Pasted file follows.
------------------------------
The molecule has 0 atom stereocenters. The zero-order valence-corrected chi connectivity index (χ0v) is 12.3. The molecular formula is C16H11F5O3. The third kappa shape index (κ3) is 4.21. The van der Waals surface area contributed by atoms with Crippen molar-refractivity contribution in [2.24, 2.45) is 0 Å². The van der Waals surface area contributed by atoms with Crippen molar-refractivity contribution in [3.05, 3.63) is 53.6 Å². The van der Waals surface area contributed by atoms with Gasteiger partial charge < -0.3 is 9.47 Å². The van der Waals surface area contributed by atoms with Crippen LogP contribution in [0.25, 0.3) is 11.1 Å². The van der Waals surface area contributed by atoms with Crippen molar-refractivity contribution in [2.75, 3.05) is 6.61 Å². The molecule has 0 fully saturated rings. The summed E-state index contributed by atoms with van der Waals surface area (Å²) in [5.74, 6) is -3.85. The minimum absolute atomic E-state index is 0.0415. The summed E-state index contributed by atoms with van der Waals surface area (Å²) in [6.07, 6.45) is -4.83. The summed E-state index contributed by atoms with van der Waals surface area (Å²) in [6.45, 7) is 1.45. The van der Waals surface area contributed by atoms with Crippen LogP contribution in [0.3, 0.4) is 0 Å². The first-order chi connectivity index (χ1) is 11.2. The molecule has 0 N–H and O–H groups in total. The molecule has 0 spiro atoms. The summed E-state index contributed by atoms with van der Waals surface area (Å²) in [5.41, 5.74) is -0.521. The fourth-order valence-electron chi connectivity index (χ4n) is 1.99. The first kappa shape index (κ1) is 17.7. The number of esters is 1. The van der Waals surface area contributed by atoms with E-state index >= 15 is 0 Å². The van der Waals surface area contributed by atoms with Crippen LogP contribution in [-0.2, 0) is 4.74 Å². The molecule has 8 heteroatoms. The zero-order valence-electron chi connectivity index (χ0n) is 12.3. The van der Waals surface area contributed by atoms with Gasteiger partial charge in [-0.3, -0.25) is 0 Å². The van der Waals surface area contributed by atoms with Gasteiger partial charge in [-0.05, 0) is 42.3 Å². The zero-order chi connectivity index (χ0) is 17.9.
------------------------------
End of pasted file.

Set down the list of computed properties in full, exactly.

The molecule has 0 atom stereocenters. The zero-order valence-corrected chi connectivity index (χ0v) is 12.3. The molecular formula is C16H11F5O3. The third kappa shape index (κ3) is 4.21. The van der Waals surface area contributed by atoms with Crippen molar-refractivity contribution in [2.24, 2.45) is 0 Å². The van der Waals surface area contributed by atoms with Crippen molar-refractivity contribution in [3.05, 3.63) is 53.6 Å². The van der Waals surface area contributed by atoms with Gasteiger partial charge < -0.3 is 9.47 Å². The van der Waals surface area contributed by atoms with Crippen LogP contribution in [0.25, 0.3) is 11.1 Å². The van der Waals surface area contributed by atoms with Crippen molar-refractivity contribution in [2.75, 3.05) is 6.61 Å². The molecule has 0 fully saturated rings. The summed E-state index contributed by atoms with van der Waals surface area (Å²) in [5.74, 6) is -3.85. The minimum absolute atomic E-state index is 0.0415. The summed E-state index contributed by atoms with van der Waals surface area (Å²) in [6.07, 6.45) is -4.83. The summed E-state index contributed by atoms with van der Waals surface area (Å²) in [6.45, 7) is 1.45. The van der Waals surface area contributed by atoms with Crippen LogP contribution in [0.3, 0.4) is 0 Å². The first-order chi connectivity index (χ1) is 11.2. The molecule has 0 N–H and O–H groups in total. The molecule has 0 spiro atoms. The summed E-state index contributed by atoms with van der Waals surface area (Å²) in [5.41, 5.74) is -0.521. The fourth-order valence-electron chi connectivity index (χ4n) is 1.99. The first kappa shape index (κ1) is 17.7. The number of esters is 1. The van der Waals surface area contributed by atoms with E-state index >= 15 is 0 Å². The van der Waals surface area contributed by atoms with Crippen LogP contribution in [-0.2, 0) is 4.74 Å². The molecule has 8 heteroatoms. The zero-order valence-electron chi connectivity index (χ0n) is 12.3. The van der Waals surface area contributed by atoms with Gasteiger partial charge in [-0.3, -0.25) is 0 Å². The van der Waals surface area contributed by atoms with Gasteiger partial charge in [-0.05, 0) is 42.3 Å². The zero-order chi connectivity index (χ0) is 17.9.